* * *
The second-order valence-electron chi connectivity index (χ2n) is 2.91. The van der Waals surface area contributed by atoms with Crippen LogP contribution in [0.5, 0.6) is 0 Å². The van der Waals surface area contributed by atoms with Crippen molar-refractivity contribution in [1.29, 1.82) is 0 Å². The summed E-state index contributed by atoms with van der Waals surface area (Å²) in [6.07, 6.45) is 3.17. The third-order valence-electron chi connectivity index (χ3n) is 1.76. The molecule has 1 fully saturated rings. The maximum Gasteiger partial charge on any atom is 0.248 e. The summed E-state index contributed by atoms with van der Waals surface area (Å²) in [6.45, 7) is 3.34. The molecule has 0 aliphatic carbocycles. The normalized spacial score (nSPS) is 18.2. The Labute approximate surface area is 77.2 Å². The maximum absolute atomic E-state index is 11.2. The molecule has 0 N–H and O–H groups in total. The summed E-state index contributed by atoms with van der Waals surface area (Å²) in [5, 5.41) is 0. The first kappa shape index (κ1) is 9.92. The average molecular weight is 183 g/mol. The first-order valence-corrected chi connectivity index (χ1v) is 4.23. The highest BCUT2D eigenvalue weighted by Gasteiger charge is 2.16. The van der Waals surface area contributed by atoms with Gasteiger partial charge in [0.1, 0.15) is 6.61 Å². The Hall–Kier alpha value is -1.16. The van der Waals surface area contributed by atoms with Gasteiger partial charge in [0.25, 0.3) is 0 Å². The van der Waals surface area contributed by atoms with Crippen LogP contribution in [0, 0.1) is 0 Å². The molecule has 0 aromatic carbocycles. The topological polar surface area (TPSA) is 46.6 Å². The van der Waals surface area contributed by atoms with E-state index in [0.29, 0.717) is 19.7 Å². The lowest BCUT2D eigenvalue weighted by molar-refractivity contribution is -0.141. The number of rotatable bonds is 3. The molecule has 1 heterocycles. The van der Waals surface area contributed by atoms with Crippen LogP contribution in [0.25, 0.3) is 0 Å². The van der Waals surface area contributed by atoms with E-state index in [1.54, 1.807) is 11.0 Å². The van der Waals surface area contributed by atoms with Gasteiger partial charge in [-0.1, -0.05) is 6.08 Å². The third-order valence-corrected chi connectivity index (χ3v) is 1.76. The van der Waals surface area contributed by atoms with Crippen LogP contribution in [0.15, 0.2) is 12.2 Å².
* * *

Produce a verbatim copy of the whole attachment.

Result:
The second-order valence-electron chi connectivity index (χ2n) is 2.91. The van der Waals surface area contributed by atoms with Crippen LogP contribution in [0.5, 0.6) is 0 Å². The van der Waals surface area contributed by atoms with Crippen molar-refractivity contribution in [1.29, 1.82) is 0 Å². The summed E-state index contributed by atoms with van der Waals surface area (Å²) in [6.07, 6.45) is 3.17. The third-order valence-electron chi connectivity index (χ3n) is 1.76. The molecule has 1 fully saturated rings. The maximum Gasteiger partial charge on any atom is 0.248 e. The summed E-state index contributed by atoms with van der Waals surface area (Å²) in [6.45, 7) is 3.34. The molecule has 0 aliphatic carbocycles. The normalized spacial score (nSPS) is 18.2. The Labute approximate surface area is 77.2 Å². The maximum absolute atomic E-state index is 11.2. The molecule has 0 N–H and O–H groups in total. The summed E-state index contributed by atoms with van der Waals surface area (Å²) in [5, 5.41) is 0. The first kappa shape index (κ1) is 9.92. The average molecular weight is 183 g/mol. The first-order valence-corrected chi connectivity index (χ1v) is 4.23. The highest BCUT2D eigenvalue weighted by Gasteiger charge is 2.16. The van der Waals surface area contributed by atoms with Gasteiger partial charge in [0.1, 0.15) is 6.61 Å². The Hall–Kier alpha value is -1.16. The van der Waals surface area contributed by atoms with Gasteiger partial charge in [0.25, 0.3) is 0 Å². The van der Waals surface area contributed by atoms with Crippen LogP contribution in [0, 0.1) is 0 Å². The molecule has 0 aromatic carbocycles. The topological polar surface area (TPSA) is 46.6 Å². The van der Waals surface area contributed by atoms with E-state index in [0.29, 0.717) is 19.7 Å². The lowest BCUT2D eigenvalue weighted by molar-refractivity contribution is -0.141. The number of rotatable bonds is 3. The molecule has 1 heterocycles. The van der Waals surface area contributed by atoms with Crippen LogP contribution in [0.25, 0.3) is 0 Å². The van der Waals surface area contributed by atoms with E-state index in [1.54, 1.807) is 11.0 Å². The van der Waals surface area contributed by atoms with Gasteiger partial charge in [-0.1, -0.05) is 6.08 Å². The third-order valence-corrected chi connectivity index (χ3v) is 1.76. The van der Waals surface area contributed by atoms with Crippen LogP contribution in [0.15, 0.2) is 12.2 Å².